Dr. Lynn Chang Explains Career Zen, an Eastern & Western Approach to Career Joy

One thing I love about my job is that I meet people like Dr. Lynn Chang. I first met Lynn in a class I taught at the University of Texas. Many years later, we reconnected and I learned about Lynn’s unique approach to career counseling. I interviewed Lynn about her integrative approach that blends Eastern and Western perspectives.

Dr. Lynn Chang

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Lynn, one of the main ways you help clients with career satisfaction is by facilitating something you call a “Career Zen” session. Can you please explain what that is?

“Career Zen” means doing what you love and loving what you do. Like a yin-yang symbol, these are two complementary halves coming together as one.

“Do what you love.” What are you curious about? Who are you at your core? How are you using your gifts to better the world? It’s my belief that we are here to serve the world, and our individual strengths and motivations are clues as to how we’ll each do our part.

Sometimes we stop pursuing our interests just because we can’t foresee how it could be a viable career. Unfortunately, that can be a rather short-sighted way of viewing life fulfillment. By not engaging in activities that intrinsically bring us joy, we step out of our flow and miss connections with the right people and right opportunities. The process of finding work that you love is actually non-linear, indirect, and mysterious. I’ve found the easiest way to navigate this system is to be honest with yourself and do what you love, even if it’s in the form of a hobby or volunteering. From there, things tend to fall into place each step of the way.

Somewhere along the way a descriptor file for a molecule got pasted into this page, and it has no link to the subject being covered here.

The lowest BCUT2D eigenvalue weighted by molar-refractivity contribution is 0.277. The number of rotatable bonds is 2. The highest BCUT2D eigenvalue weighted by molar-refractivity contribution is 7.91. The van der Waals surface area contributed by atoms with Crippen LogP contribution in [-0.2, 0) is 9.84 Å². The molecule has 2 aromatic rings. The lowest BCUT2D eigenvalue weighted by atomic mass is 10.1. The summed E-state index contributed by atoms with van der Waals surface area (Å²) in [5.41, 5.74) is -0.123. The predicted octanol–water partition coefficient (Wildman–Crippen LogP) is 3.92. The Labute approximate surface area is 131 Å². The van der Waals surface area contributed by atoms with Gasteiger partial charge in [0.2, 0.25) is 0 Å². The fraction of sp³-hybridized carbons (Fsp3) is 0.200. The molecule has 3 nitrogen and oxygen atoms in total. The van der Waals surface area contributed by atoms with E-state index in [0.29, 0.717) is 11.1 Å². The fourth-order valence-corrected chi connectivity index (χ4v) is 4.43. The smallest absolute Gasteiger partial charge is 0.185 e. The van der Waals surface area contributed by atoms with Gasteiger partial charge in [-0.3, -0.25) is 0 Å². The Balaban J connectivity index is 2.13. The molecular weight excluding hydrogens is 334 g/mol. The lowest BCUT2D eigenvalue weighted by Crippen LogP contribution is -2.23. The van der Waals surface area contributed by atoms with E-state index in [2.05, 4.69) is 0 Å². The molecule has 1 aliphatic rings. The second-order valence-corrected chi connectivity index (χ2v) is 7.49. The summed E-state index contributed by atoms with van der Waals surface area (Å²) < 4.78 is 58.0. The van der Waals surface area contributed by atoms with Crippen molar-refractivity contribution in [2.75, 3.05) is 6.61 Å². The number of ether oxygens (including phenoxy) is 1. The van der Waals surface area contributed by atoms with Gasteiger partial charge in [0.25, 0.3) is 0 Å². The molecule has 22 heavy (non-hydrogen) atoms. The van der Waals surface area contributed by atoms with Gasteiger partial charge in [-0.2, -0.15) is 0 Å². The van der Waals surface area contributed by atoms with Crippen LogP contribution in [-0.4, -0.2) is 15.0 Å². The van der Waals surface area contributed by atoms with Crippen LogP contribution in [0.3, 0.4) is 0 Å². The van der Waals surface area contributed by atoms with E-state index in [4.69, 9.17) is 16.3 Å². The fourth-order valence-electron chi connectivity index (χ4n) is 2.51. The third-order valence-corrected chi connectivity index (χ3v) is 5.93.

“Love what you do.” Happiness comes from within. No matter your current circumstances, even if you’re not in a great career situation, you can begin today to summon gratitude and peace. From this higher-level perspective, your circumstances will actually improve to reflect your gratitude. “If you change the way you look at things, the things you look at change,” said Dr. Wayne Dyer.

It’s common for us to experience emotions based on our current circumstances. If we don’t enjoy our work, it’s easy to feel frustrated or discouraged. But what if you could change how you felt by changing your thoughts? Consider focusing on what’s going right, what your mission is, or what you enjoy and appreciate about work. See what happens when you place your attention on positivity. See what happens if you add a little more love to your work each day.